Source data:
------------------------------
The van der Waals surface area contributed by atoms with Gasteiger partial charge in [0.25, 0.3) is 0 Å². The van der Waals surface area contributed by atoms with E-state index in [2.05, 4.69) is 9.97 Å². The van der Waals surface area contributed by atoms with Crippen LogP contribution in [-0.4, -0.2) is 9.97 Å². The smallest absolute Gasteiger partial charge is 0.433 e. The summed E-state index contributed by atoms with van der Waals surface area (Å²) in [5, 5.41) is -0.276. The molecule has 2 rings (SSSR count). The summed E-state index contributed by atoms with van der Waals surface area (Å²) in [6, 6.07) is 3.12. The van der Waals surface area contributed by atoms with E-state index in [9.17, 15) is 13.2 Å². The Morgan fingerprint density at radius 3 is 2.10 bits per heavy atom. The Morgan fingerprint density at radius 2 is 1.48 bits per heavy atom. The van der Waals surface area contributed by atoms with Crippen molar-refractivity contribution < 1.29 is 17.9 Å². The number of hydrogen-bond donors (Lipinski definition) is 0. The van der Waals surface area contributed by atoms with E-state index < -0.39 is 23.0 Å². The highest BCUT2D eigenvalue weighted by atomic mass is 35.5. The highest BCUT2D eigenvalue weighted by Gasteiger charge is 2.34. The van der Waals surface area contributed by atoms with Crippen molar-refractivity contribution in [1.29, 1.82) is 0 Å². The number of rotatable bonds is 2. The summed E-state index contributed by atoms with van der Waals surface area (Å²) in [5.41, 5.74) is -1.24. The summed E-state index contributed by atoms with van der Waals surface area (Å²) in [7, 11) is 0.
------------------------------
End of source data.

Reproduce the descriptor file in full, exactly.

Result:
The van der Waals surface area contributed by atoms with Gasteiger partial charge in [0.25, 0.3) is 0 Å². The van der Waals surface area contributed by atoms with E-state index in [2.05, 4.69) is 9.97 Å². The van der Waals surface area contributed by atoms with Crippen LogP contribution in [-0.4, -0.2) is 9.97 Å². The smallest absolute Gasteiger partial charge is 0.433 e. The summed E-state index contributed by atoms with van der Waals surface area (Å²) in [5, 5.41) is -0.276. The molecule has 2 rings (SSSR count). The summed E-state index contributed by atoms with van der Waals surface area (Å²) in [6, 6.07) is 3.12. The van der Waals surface area contributed by atoms with E-state index in [9.17, 15) is 13.2 Å². The Morgan fingerprint density at radius 3 is 2.10 bits per heavy atom. The Morgan fingerprint density at radius 2 is 1.48 bits per heavy atom. The van der Waals surface area contributed by atoms with Crippen molar-refractivity contribution < 1.29 is 17.9 Å². The number of hydrogen-bond donors (Lipinski definition) is 0. The van der Waals surface area contributed by atoms with E-state index < -0.39 is 23.0 Å². The highest BCUT2D eigenvalue weighted by atomic mass is 35.5. The highest BCUT2D eigenvalue weighted by Gasteiger charge is 2.34. The van der Waals surface area contributed by atoms with Crippen molar-refractivity contribution in [1.29, 1.82) is 0 Å². The number of rotatable bonds is 2. The summed E-state index contributed by atoms with van der Waals surface area (Å²) in [5.41, 5.74) is -1.24. The summed E-state index contributed by atoms with van der Waals surface area (Å²) in [7, 11) is 0.